This is England
Proclaimed in The Times as “The best British film since Trainspotting”, Shane Meadows (partially) autobiographical masterpiece This is England actually generates enough cinematic force to stand up to such lofty praise. Set against a backdrop of political turmoil in 1980s Thatcherite England, Meadows’ film tracks the story of 12 year old Shaun as he negotiates his journey to manhood in a world of working class poverty, social upheaval, and racial tension. Having recently lost his father in the Falkland’s war and subsequently moved to a new area Shaun is facing alienation and bullying at school when, out of the blue, he is ‘adopted’ by a group of older local skinhead youths. Initially Shaun finds the acceptance and caring community he lacks in this unlikely bunch, as well as a surrogate father figure in Woody, the gang’s leader. The return from prison of older alpha male – and Woody’s one time friend – Combo, changes the dynamic of the group which quickly fractures over ideological differences. During his 3.5 year stint in prison Combo has fused his skinhead culture with the less accepting and more extremist/racist philosophies of the National Front. His charismatic, if somewhat skewed logic draws in about half the group including an impressionable Shaun who finds in Combo a stronger father figure to whom he can turn. As the story unfolds we see friendships falter, idealism crumble and the cycle of violence and loss perpetuated.
Through a relatively straightforward narrative writer/director Shane Meadows manages to plumb the deeper longings of humanity in this haunting example of social realist cinema. Bringing together of a pitch perfect cast with a well written screenplay, an evocative soundtrack and totally believable period setting the filmmaker achieves a synergy which makes this his most accomplished film to date.
The principal leads – young Shaun (non-actor Thomas Turgoose) and his father figure Combo (a scarily intense Stephen Graham) – deliver truly magnetic performances that draw you right into the story. You feel the longing, fear, frustration, and hurt as if you were part of their gang. Meadows purposefully draws upon little known, or unknown talents (including many first time actors like Thomas Turgoose) to create a group that feels authentic and achieves the sense of a tight-knit group of long-time friends without the usual celebrity factor interfering. The production designers’ and wardrobe/makeup crews’ attention to detail helped to fashion these very real bonds between the young actors. Several cast members commented in interviews that having their hair cut and being in the skinhead outfits brought about an instant change and sense of connection to the others, and this is palpable onscreen. Alongside these factors, the director’s impeccable selection of period music, with one or two minor exceptions, sets just the right tone; invoking the transience and joyful melancholy of youth.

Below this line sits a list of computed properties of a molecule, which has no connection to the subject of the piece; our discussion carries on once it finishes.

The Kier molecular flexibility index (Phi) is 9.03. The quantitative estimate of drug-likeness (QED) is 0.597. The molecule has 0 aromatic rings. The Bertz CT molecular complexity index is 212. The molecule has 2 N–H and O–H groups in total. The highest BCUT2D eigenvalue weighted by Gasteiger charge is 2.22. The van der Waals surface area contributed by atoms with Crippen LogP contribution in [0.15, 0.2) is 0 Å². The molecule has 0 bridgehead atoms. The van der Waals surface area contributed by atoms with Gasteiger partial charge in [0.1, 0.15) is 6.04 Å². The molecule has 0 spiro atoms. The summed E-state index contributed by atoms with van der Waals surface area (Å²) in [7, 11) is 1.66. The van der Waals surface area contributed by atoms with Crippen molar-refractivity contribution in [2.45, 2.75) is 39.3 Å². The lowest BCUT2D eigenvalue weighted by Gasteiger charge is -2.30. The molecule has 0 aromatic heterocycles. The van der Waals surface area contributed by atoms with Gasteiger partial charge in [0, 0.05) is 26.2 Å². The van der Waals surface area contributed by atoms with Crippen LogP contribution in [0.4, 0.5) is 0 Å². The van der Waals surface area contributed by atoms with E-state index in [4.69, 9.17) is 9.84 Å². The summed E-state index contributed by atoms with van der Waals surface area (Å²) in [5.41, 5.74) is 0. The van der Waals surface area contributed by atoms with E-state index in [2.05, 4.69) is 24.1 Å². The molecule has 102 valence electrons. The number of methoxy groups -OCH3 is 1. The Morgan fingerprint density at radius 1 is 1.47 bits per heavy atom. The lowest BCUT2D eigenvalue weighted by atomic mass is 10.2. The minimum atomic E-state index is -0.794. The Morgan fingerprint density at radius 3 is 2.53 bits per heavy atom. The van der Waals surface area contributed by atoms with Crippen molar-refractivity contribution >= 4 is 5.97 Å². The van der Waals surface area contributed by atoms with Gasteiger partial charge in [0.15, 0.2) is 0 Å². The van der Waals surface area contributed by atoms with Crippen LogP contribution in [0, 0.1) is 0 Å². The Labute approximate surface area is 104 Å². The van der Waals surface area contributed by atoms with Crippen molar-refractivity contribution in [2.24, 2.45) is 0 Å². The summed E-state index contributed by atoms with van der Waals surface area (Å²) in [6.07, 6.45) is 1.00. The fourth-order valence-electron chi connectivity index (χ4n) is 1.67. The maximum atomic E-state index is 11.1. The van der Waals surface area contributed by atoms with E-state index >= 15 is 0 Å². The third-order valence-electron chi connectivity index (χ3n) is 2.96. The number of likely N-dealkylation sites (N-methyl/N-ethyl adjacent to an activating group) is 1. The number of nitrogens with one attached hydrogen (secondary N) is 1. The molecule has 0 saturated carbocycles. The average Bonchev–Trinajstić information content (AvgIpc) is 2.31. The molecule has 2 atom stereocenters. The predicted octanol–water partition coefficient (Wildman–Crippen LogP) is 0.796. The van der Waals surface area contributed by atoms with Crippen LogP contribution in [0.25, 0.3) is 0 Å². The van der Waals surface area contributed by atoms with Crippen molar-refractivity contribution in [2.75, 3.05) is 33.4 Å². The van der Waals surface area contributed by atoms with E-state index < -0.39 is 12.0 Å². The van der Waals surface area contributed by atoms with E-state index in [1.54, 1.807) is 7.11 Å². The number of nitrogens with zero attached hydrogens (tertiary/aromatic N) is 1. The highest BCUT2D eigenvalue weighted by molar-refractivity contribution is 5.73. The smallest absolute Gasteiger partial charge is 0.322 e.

Many of the characters and experiences in This is England come directly from Meadows’ experience as a young lad taken under the wing of an older skinhead guy. Much of the authenticity in the film’s detailing– from tattoo designs to the non-standard cinematic skinhead social mix – stems from his particular knowledge and experience. The director wanted to make a film about skinheads that showed the fuller picture of the movement outside of the typical neo-Nazi, Romper Stomper style representations we’ve been used to seeing. And even though the context is so distinctively working class British (and Northern English at that) the director successfully opens up themes of human imperfection, our innate need for community, and the true ugliness of violence – themes common to viewers from all walks of life – in a way which transcends the film’s setting. That such an idiomatically working class English picture can find a strong resonance in audiences around the world is the mark of truly superior cinema. Shane Meadows seems, to me, to be growing into a true stalwart of the British social realist film tradition; taking the baton from such masters as Ken Loach (My Name is Joe, Sweet Sixteen, The Wind that Shakes the Barley) and Mike Leigh (High Hopes, Secrets & Lies, All or Nothing). Meadows arguably possesses a slightly more empathetic touch than Leigh, and perhaps works on more of a micro thematic scale than either of his predecessors. Whatever the case, he is one of the freshest and most distinctive talents in English cinema today and This is England is a must see work from his burgeoning filmography.